Next, we learn that Mr. Cheney, busy little bee that he is, pushed for a wider net when it came to domestic spying. What a great guy!
Cheney Pushed US to Widen Eavesdropping
By Scott Shane and Eric Lichtblau
The New York Times
Sunday 14 May 2006
Washington - In the weeks after the Sept. 11 attacks, Vice President Dick Cheney and his top legal adviser argued that the National Security Agency should intercept purely domestic telephone calls and e-mail messages without warrants in the hunt for terrorists, according to two senior intelligence officials.
But N.S.A. lawyers, trained in the agency's strict rules against domestic spying and reluctant to approve any eavesdropping without warrants, insisted that it should be limited to communications into and out of the country, said the officials, who were granted anonymity to discuss the debate inside the Bush administration late in 2001.
The N.S.A.'s position ultimately prevailed. But just how Gen. Michael V. Hayden, the director of the agency at the time, designed the program, persuaded wary N.S.A. officers to accept it and sold the White House on its limits is not yet clear.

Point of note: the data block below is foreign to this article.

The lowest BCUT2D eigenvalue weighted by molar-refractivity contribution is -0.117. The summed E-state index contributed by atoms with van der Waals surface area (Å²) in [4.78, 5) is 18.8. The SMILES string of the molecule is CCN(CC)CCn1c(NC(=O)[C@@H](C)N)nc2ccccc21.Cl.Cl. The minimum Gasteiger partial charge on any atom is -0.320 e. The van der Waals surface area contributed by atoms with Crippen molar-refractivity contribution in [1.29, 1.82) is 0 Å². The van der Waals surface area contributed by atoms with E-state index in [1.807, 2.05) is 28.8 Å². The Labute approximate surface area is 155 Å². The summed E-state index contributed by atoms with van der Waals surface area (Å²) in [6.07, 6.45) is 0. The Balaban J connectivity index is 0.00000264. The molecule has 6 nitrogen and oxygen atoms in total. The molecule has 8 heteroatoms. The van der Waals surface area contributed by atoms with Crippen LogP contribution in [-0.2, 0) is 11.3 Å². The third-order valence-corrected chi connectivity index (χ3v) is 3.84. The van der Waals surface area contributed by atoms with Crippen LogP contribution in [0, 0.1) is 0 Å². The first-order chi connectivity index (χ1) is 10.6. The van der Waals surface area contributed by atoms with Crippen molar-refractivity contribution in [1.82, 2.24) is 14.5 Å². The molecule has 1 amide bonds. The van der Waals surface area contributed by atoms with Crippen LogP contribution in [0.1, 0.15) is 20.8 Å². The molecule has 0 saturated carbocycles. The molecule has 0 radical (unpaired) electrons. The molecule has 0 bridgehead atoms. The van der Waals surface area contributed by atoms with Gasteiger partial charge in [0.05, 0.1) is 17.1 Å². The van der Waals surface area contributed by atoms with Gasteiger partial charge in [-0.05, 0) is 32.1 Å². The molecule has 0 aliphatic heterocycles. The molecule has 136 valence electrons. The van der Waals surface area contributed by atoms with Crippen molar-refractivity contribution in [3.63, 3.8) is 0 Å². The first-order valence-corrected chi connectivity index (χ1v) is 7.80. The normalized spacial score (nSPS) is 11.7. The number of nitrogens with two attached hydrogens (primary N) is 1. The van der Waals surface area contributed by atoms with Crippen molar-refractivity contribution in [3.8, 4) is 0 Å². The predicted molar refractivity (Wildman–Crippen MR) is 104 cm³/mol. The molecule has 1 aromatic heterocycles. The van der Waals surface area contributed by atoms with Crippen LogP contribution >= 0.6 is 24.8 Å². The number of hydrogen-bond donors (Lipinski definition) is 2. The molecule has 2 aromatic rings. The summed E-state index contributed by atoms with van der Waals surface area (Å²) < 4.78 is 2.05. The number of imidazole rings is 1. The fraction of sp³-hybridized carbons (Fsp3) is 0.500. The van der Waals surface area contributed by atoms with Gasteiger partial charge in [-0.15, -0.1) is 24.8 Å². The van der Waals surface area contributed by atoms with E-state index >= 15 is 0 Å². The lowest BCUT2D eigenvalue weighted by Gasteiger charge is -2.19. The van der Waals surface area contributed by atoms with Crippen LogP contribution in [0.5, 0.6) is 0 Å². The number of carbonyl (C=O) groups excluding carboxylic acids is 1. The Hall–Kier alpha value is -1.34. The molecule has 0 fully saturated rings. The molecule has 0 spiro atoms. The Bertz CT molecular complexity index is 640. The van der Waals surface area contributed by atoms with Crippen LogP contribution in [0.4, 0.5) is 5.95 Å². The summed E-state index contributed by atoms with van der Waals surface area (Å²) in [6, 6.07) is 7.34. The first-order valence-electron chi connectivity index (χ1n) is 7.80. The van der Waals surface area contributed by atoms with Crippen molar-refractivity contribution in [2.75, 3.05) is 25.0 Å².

As the program's overseer and chief salesman, General Hayden is certain to face questions about his role when he appears at a Senate hearing next week on his nomination as director of the Central Intelligence Agency. Criticism of the surveillance program, which some lawmakers say is illegal, flared again this week with the disclosure that the N.S.A. had collected the phone records of millions of Americans in an effort to track terrorism suspects.
By several accounts, including those of the two officials, General Hayden, a 61-year-old Air Force officer who left the agency last year to become principal deputy director of national intelligence, was the man in the middle as President Bush demanded that intelligence agencies act urgently to stop future attacks.
On one side was a strong-willed vice president and his longtime legal adviser, David S. Addington, who believed that the Constitution permitted spy agencies to take sweeping measures to defend the country. Later, Mr. Cheney would personally arrange tightly controlled briefings on the program for select members of Congress.